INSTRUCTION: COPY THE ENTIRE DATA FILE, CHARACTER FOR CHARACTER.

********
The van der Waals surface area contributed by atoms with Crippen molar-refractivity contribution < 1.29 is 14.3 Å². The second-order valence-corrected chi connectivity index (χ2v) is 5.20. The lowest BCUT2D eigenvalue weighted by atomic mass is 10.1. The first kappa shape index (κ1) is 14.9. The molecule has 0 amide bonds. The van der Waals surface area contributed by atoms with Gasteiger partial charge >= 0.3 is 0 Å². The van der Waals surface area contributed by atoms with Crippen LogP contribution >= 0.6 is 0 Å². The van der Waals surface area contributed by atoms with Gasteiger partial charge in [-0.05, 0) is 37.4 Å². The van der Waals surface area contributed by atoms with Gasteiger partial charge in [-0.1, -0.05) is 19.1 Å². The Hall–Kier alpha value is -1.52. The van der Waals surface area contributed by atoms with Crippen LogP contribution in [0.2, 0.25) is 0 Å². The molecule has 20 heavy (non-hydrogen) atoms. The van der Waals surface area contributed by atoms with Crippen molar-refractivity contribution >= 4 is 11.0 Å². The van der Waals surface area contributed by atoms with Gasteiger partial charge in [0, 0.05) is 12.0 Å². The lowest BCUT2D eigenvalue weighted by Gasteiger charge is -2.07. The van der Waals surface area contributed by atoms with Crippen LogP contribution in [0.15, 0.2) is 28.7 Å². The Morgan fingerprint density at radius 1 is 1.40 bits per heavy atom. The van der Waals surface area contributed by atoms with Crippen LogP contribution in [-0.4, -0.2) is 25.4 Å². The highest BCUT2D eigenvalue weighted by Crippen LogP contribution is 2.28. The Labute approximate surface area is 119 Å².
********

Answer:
The van der Waals surface area contributed by atoms with Crippen molar-refractivity contribution < 1.29 is 14.3 Å². The second-order valence-corrected chi connectivity index (χ2v) is 5.20. The lowest BCUT2D eigenvalue weighted by atomic mass is 10.1. The first kappa shape index (κ1) is 14.9. The molecule has 0 amide bonds. The van der Waals surface area contributed by atoms with Gasteiger partial charge >= 0.3 is 0 Å². The van der Waals surface area contributed by atoms with Crippen LogP contribution >= 0.6 is 0 Å². The van der Waals surface area contributed by atoms with Gasteiger partial charge in [-0.05, 0) is 37.4 Å². The van der Waals surface area contributed by atoms with Gasteiger partial charge in [-0.1, -0.05) is 19.1 Å². The Hall–Kier alpha value is -1.52. The van der Waals surface area contributed by atoms with Crippen LogP contribution in [0.2, 0.25) is 0 Å². The molecule has 20 heavy (non-hydrogen) atoms. The van der Waals surface area contributed by atoms with Crippen molar-refractivity contribution >= 4 is 11.0 Å². The van der Waals surface area contributed by atoms with Gasteiger partial charge in [0, 0.05) is 12.0 Å². The lowest BCUT2D eigenvalue weighted by Gasteiger charge is -2.07. The van der Waals surface area contributed by atoms with Crippen LogP contribution in [0.15, 0.2) is 28.7 Å². The Morgan fingerprint density at radius 1 is 1.40 bits per heavy atom. The van der Waals surface area contributed by atoms with Crippen LogP contribution in [-0.4, -0.2) is 25.4 Å². The highest BCUT2D eigenvalue weighted by Crippen LogP contribution is 2.28. The Labute approximate surface area is 119 Å².